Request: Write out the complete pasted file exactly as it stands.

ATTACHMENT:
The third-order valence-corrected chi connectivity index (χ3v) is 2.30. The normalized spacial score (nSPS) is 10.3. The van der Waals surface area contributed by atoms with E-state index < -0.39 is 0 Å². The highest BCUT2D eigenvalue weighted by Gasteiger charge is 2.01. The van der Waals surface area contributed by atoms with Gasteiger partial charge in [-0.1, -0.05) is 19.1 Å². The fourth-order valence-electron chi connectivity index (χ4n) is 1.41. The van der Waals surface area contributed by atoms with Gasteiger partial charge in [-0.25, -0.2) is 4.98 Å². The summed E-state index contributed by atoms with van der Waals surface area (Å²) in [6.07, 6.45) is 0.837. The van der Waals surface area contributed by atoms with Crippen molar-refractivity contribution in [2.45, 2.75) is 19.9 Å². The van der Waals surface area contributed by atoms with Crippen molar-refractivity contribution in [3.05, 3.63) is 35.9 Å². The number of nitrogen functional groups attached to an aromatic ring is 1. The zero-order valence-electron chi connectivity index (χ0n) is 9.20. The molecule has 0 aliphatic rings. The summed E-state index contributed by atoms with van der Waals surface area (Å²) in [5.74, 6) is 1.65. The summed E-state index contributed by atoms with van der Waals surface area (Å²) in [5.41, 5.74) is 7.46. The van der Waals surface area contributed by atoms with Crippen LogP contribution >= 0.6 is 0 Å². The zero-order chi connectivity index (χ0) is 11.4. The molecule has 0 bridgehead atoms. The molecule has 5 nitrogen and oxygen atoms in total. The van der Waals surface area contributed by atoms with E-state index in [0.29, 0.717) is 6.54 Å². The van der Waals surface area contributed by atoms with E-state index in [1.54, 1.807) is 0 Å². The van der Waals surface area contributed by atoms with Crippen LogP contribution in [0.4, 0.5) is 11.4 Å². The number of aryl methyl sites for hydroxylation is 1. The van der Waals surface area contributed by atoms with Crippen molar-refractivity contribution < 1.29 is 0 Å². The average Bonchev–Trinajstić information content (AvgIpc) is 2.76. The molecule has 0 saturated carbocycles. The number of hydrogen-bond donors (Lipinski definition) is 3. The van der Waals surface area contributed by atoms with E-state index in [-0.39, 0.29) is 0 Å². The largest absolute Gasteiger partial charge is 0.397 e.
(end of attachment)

The third-order valence-corrected chi connectivity index (χ3v) is 2.30. The normalized spacial score (nSPS) is 10.3. The van der Waals surface area contributed by atoms with E-state index < -0.39 is 0 Å². The highest BCUT2D eigenvalue weighted by Gasteiger charge is 2.01. The van der Waals surface area contributed by atoms with Gasteiger partial charge in [-0.1, -0.05) is 19.1 Å². The fourth-order valence-electron chi connectivity index (χ4n) is 1.41. The van der Waals surface area contributed by atoms with Gasteiger partial charge in [-0.25, -0.2) is 4.98 Å². The summed E-state index contributed by atoms with van der Waals surface area (Å²) in [6.07, 6.45) is 0.837. The van der Waals surface area contributed by atoms with Crippen molar-refractivity contribution in [2.45, 2.75) is 19.9 Å². The van der Waals surface area contributed by atoms with Crippen molar-refractivity contribution in [3.05, 3.63) is 35.9 Å². The number of nitrogen functional groups attached to an aromatic ring is 1. The zero-order valence-electron chi connectivity index (χ0n) is 9.20. The molecule has 0 aliphatic rings. The summed E-state index contributed by atoms with van der Waals surface area (Å²) in [5.74, 6) is 1.65. The summed E-state index contributed by atoms with van der Waals surface area (Å²) in [5.41, 5.74) is 7.46. The van der Waals surface area contributed by atoms with Crippen LogP contribution >= 0.6 is 0 Å². The zero-order chi connectivity index (χ0) is 11.4. The molecule has 0 bridgehead atoms. The molecule has 5 nitrogen and oxygen atoms in total. The van der Waals surface area contributed by atoms with E-state index in [0.29, 0.717) is 6.54 Å². The van der Waals surface area contributed by atoms with E-state index in [1.54, 1.807) is 0 Å². The van der Waals surface area contributed by atoms with Crippen LogP contribution in [0.4, 0.5) is 11.4 Å². The number of aryl methyl sites for hydroxylation is 1. The van der Waals surface area contributed by atoms with Crippen molar-refractivity contribution < 1.29 is 0 Å². The average Bonchev–Trinajstić information content (AvgIpc) is 2.76. The molecule has 0 saturated carbocycles. The number of hydrogen-bond donors (Lipinski definition) is 3. The van der Waals surface area contributed by atoms with E-state index in [-0.39, 0.29) is 0 Å². The largest absolute Gasteiger partial charge is 0.397 e.